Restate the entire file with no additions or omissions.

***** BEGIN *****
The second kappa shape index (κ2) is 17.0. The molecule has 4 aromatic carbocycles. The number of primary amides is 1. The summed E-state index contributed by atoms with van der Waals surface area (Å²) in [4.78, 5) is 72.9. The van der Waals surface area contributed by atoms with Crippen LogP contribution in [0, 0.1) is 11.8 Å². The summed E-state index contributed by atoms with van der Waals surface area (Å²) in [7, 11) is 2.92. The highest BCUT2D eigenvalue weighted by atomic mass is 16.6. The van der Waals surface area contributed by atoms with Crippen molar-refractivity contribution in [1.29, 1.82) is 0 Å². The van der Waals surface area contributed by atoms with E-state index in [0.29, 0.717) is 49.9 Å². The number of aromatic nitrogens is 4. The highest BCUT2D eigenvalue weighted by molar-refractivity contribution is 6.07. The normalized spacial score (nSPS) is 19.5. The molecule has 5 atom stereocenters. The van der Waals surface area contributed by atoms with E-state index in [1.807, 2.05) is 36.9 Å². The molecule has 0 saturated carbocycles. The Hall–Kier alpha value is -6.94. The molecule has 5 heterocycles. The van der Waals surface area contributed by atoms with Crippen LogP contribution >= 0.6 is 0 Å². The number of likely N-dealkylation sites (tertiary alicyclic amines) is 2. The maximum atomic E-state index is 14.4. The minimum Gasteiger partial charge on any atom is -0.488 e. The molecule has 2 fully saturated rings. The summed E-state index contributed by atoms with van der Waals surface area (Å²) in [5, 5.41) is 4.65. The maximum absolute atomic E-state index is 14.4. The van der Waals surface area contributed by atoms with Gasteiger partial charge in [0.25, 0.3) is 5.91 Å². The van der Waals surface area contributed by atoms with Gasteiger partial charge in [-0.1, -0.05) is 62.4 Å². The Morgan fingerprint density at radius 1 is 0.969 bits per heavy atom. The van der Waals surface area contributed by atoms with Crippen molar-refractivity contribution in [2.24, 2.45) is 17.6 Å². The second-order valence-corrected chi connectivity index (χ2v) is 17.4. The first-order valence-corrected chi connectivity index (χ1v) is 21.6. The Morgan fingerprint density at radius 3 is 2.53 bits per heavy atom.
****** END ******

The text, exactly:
The second kappa shape index (κ2) is 17.0. The molecule has 4 aromatic carbocycles. The number of primary amides is 1. The summed E-state index contributed by atoms with van der Waals surface area (Å²) in [4.78, 5) is 72.9. The van der Waals surface area contributed by atoms with Crippen LogP contribution in [0, 0.1) is 11.8 Å². The summed E-state index contributed by atoms with van der Waals surface area (Å²) in [7, 11) is 2.92. The highest BCUT2D eigenvalue weighted by atomic mass is 16.6. The van der Waals surface area contributed by atoms with Crippen molar-refractivity contribution in [1.29, 1.82) is 0 Å². The van der Waals surface area contributed by atoms with E-state index in [0.29, 0.717) is 49.9 Å². The number of aromatic nitrogens is 4. The highest BCUT2D eigenvalue weighted by molar-refractivity contribution is 6.07. The normalized spacial score (nSPS) is 19.5. The molecule has 5 atom stereocenters. The van der Waals surface area contributed by atoms with E-state index in [1.807, 2.05) is 36.9 Å². The molecule has 0 saturated carbocycles. The Hall–Kier alpha value is -6.94. The molecule has 5 heterocycles. The van der Waals surface area contributed by atoms with Crippen LogP contribution >= 0.6 is 0 Å². The number of likely N-dealkylation sites (tertiary alicyclic amines) is 2. The maximum atomic E-state index is 14.4. The minimum Gasteiger partial charge on any atom is -0.488 e. The molecule has 2 fully saturated rings. The summed E-state index contributed by atoms with van der Waals surface area (Å²) in [5, 5.41) is 4.65. The maximum absolute atomic E-state index is 14.4. The van der Waals surface area contributed by atoms with Gasteiger partial charge in [0.25, 0.3) is 5.91 Å². The van der Waals surface area contributed by atoms with Gasteiger partial charge in [-0.1, -0.05) is 62.4 Å². The Morgan fingerprint density at radius 1 is 0.969 bits per heavy atom. The van der Waals surface area contributed by atoms with Crippen molar-refractivity contribution in [2.24, 2.45) is 17.6 Å². The second-order valence-corrected chi connectivity index (χ2v) is 17.4. The first-order valence-corrected chi connectivity index (χ1v) is 21.6. The Morgan fingerprint density at radius 3 is 2.53 bits per heavy atom.